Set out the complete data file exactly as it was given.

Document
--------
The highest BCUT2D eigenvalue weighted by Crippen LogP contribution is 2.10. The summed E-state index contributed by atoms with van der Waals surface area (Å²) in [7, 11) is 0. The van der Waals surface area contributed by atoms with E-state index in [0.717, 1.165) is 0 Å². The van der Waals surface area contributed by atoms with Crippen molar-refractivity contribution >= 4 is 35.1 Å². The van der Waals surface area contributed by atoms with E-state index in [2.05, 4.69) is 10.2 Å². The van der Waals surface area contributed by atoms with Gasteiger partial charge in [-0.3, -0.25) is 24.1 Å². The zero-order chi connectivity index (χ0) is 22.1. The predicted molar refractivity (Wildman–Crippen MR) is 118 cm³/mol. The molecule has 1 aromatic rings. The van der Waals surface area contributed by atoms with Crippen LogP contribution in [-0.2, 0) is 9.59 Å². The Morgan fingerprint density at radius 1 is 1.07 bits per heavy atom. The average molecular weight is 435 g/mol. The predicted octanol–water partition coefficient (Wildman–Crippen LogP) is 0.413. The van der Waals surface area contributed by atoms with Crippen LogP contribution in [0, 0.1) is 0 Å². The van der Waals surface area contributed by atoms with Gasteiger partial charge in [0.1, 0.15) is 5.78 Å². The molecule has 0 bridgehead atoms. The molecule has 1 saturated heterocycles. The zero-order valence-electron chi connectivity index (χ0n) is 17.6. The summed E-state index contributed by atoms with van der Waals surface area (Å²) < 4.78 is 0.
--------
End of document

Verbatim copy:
The highest BCUT2D eigenvalue weighted by Crippen LogP contribution is 2.10. The summed E-state index contributed by atoms with van der Waals surface area (Å²) in [7, 11) is 0. The van der Waals surface area contributed by atoms with E-state index in [0.717, 1.165) is 0 Å². The van der Waals surface area contributed by atoms with Crippen molar-refractivity contribution >= 4 is 35.1 Å². The van der Waals surface area contributed by atoms with E-state index in [2.05, 4.69) is 10.2 Å². The van der Waals surface area contributed by atoms with Gasteiger partial charge in [-0.3, -0.25) is 24.1 Å². The zero-order chi connectivity index (χ0) is 22.1. The predicted molar refractivity (Wildman–Crippen MR) is 118 cm³/mol. The molecule has 1 aromatic rings. The van der Waals surface area contributed by atoms with Crippen LogP contribution in [-0.2, 0) is 9.59 Å². The Morgan fingerprint density at radius 1 is 1.07 bits per heavy atom. The average molecular weight is 435 g/mol. The predicted octanol–water partition coefficient (Wildman–Crippen LogP) is 0.413. The van der Waals surface area contributed by atoms with Crippen LogP contribution in [0, 0.1) is 0 Å². The van der Waals surface area contributed by atoms with Gasteiger partial charge in [0.1, 0.15) is 5.78 Å². The molecule has 0 bridgehead atoms. The molecule has 1 saturated heterocycles. The zero-order valence-electron chi connectivity index (χ0n) is 17.6. The summed E-state index contributed by atoms with van der Waals surface area (Å²) < 4.78 is 0.